417.

      This court is further noticed: the magistrate’s recommendation was SENT TO THE WRONG ADDRESS.

      Prepared and submitted by:

      Naomi R. Sweet Certificate of service

      I, Naomi R. Sweet, certify that , 2003, I mailed a true and correct copy of the above and foregoing motion to dismiss via certified mail, return receipt requested to: Discover Bank’s agent for service of process.

      Naomi R. Sweet

      Copy to: (attorney general) Jim Petro

      State Office Tower

      30 East Broad Street, 17th Floor Columbus, Ohio 43215-3428

    2. How To Deal When Faced with a Hearing

      What is they call you in for a hearing and you haven’t filed anything in the case? Is there anything you can do? Yes, you can file an instanter.

      In the Chancery Court of Smith County, Tennessee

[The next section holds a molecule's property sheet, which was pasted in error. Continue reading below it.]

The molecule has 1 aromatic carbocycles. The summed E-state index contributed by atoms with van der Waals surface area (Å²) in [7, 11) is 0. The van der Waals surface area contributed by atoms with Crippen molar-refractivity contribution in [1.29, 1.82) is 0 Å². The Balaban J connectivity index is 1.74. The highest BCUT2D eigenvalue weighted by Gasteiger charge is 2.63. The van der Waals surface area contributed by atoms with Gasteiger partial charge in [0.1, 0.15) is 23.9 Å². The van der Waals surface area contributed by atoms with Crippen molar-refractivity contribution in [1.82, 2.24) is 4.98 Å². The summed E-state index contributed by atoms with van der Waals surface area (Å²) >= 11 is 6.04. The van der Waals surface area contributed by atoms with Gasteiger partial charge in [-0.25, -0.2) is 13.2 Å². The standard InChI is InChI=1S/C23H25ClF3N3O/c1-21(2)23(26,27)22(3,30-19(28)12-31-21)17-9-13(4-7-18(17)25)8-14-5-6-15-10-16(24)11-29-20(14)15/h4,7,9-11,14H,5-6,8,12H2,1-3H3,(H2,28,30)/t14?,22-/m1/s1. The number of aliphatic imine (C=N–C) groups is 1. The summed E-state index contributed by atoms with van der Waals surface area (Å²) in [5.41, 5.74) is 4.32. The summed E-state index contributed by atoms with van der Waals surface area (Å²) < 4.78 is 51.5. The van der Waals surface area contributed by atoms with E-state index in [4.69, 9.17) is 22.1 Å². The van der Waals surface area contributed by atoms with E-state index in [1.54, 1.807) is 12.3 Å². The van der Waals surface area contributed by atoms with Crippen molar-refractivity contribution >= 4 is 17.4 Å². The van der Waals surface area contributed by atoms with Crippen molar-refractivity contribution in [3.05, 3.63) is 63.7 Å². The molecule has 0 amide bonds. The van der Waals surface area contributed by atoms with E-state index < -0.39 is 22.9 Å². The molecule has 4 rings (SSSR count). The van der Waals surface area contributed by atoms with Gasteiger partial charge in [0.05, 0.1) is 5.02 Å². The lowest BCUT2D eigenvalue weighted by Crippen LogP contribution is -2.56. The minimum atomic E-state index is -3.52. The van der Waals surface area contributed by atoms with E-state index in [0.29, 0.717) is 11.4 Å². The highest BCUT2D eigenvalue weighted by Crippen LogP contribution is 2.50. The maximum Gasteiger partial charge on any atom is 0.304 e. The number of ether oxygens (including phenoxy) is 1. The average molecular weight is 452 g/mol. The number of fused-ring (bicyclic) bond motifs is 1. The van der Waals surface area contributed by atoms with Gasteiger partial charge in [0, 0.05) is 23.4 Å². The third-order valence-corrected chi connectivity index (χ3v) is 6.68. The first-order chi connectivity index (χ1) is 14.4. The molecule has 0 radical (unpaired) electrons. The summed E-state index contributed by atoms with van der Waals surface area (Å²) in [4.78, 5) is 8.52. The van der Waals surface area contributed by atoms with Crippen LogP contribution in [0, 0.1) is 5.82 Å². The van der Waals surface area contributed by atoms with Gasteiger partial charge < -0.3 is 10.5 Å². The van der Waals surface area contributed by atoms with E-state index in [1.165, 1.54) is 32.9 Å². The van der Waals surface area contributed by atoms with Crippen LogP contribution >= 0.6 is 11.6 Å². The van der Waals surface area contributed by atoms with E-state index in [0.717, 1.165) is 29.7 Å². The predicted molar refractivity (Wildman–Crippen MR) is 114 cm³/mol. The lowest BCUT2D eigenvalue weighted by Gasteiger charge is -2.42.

Citizens Bank, )

      )

      Plaintiff, )

      )

      vs. ) No. 6666

      )

      Naomi Rosecrans, )

      )

      defendant. )

      )

      )

      Defendant’s instanter motion to dismiss / memorandums of law / notice to the court

      Brief in support of motion to dismiss

      Memorandum of law in support of the point of law that

      party alleging to be creditor must prove standing James L. Bass failed or refused to produce the actual note which Citizens Bank alleges Naomi Rosecrans owes. Where the complaining party can not prove the existence of the note, then there is no note. To recover on a promissory note, the plaintiff must prove: (1) the existence of the note in question; (2) that the party sued signed the note; (3) that the plaintiff is the owner or holder of the note; and (4)